Distraction-Related Fatal Collisions, 2000-2015: Traffic Injury Research Foundation report
Ottawa, ON (Sept. 18, 2018) – Distracted driving has increasingly become a top road safety priority in Canada in recent years. This is perhaps not surprising, as some Canadian jurisdictions have reported that distracted driving fatalities have surpassed impaired driving fatalities (although some of this growth may be due to improvements in data collection).
This fact sheet, sponsored by Desjardins Insurance, examines the magnitude and trends in the role of driver distraction in motor vehicle fatalities in Canada from 2000 to 2015. Data from TIRF’s National Fatality Database were used to prepare this fact sheet which explores trends in the role of driver distraction among fatally injured victims, and the characteristics of fatally injured distracted drivers.
Other topics that are examined include collision characteristics of crashes resulting in distraction-related fatalities such as time of day, day of week, season, and the number of vehicle occupants.
Although distracted driving is often associated with phoning or texting, there are other behaviours or events that can distract persons from the driving task. These include being engaged with entertainment or communication devices, engaging with passengers in the vehicle, or eating, smoking or personal grooming while driving.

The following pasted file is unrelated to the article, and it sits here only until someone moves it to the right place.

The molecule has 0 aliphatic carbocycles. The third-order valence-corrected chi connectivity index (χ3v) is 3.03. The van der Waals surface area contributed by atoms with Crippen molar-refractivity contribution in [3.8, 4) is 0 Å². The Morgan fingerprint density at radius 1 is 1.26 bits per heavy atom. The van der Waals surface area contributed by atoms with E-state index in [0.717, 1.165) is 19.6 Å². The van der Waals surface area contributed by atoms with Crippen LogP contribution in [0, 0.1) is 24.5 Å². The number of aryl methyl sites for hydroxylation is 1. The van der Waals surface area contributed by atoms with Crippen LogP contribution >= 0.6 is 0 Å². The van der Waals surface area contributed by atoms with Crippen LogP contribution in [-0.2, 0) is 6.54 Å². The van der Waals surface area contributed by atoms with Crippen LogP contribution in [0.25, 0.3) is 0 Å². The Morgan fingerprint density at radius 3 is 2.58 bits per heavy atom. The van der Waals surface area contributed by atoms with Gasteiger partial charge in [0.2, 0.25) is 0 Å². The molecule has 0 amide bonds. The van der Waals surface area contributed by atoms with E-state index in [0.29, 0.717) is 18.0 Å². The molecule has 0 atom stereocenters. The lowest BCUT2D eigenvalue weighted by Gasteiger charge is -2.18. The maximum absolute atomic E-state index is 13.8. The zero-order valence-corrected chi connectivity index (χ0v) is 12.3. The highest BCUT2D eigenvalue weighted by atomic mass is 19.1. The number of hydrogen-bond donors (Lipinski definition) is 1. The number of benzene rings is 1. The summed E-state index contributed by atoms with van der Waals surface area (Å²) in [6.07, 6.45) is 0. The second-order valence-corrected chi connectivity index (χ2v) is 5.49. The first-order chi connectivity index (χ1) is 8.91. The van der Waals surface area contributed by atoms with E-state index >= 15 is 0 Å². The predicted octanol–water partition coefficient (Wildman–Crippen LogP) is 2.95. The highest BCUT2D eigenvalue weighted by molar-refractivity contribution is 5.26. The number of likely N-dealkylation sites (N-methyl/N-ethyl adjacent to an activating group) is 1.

For more information, including a number of charts and breakdowns, access the full TIRF report:
• Distraction-Related Fatal Collisions, 2000-2015.
About the Traffic Injury Research Foundation
The mission of the Traffic Injury Research Foundation (TIRF) is to reduce traffic-related deaths and injuries. TIRF is an independent, charitable road safety research institute. Since its inception in 1964, TIRF has become internationally recognized for its accomplishments in identifying the causes of road crashes and developing programs and policies to address them effectively.
Production of this fact sheet was made possible through the sponsorship of Desjardins Insurance. Data used in this fact sheet come from TIRF’s National Fatality Database, which is also maintained with funding from Desjardins Insurance.
SOURCE: Traffic Injury Research Foundation (TIRF)Tags: Desjardins, distracted driving, fact sheet, Traffic Injury Research Foundation (TIRF)